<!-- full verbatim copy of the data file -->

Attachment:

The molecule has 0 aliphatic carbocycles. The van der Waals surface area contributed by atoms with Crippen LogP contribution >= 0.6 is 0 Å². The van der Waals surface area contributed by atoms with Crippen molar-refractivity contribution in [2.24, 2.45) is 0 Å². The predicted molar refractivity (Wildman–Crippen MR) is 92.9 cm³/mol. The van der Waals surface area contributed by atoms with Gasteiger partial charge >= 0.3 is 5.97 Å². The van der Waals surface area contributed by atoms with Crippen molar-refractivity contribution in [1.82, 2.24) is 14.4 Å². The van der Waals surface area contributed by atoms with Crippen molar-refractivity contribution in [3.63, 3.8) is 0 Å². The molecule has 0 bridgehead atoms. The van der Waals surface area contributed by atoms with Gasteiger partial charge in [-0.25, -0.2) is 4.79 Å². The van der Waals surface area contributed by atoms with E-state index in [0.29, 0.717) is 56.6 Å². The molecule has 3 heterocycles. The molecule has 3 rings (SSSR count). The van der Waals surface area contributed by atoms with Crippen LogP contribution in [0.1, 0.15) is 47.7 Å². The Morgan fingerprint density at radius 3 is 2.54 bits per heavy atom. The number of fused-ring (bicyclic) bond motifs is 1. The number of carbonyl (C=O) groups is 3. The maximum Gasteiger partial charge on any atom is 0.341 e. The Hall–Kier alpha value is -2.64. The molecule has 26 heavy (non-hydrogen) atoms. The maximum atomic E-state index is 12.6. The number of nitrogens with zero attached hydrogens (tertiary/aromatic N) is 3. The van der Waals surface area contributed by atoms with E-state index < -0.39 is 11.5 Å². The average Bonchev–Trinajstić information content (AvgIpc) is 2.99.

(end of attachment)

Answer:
The molecule has 0 aliphatic carbocycles. The van der Waals surface area contributed by atoms with Crippen LogP contribution >= 0.6 is 0 Å². The van der Waals surface area contributed by atoms with Crippen molar-refractivity contribution in [2.24, 2.45) is 0 Å². The predicted molar refractivity (Wildman–Crippen MR) is 92.9 cm³/mol. The van der Waals surface area contributed by atoms with Gasteiger partial charge >= 0.3 is 5.97 Å². The van der Waals surface area contributed by atoms with Crippen molar-refractivity contribution in [1.82, 2.24) is 14.4 Å². The van der Waals surface area contributed by atoms with Crippen molar-refractivity contribution in [3.63, 3.8) is 0 Å². The molecule has 0 bridgehead atoms. The van der Waals surface area contributed by atoms with Gasteiger partial charge in [-0.25, -0.2) is 4.79 Å². The van der Waals surface area contributed by atoms with E-state index in [0.29, 0.717) is 56.6 Å². The molecule has 3 heterocycles. The molecule has 3 rings (SSSR count). The van der Waals surface area contributed by atoms with Crippen LogP contribution in [0.1, 0.15) is 47.7 Å². The Morgan fingerprint density at radius 3 is 2.54 bits per heavy atom. The number of fused-ring (bicyclic) bond motifs is 1. The number of carbonyl (C=O) groups is 3. The maximum Gasteiger partial charge on any atom is 0.341 e. The Hall–Kier alpha value is -2.64. The molecule has 26 heavy (non-hydrogen) atoms. The maximum atomic E-state index is 12.6. The number of nitrogens with zero attached hydrogens (tertiary/aromatic N) is 3. The van der Waals surface area contributed by atoms with E-state index < -0.39 is 11.5 Å². The average Bonchev–Trinajstić information content (AvgIpc) is 2.99.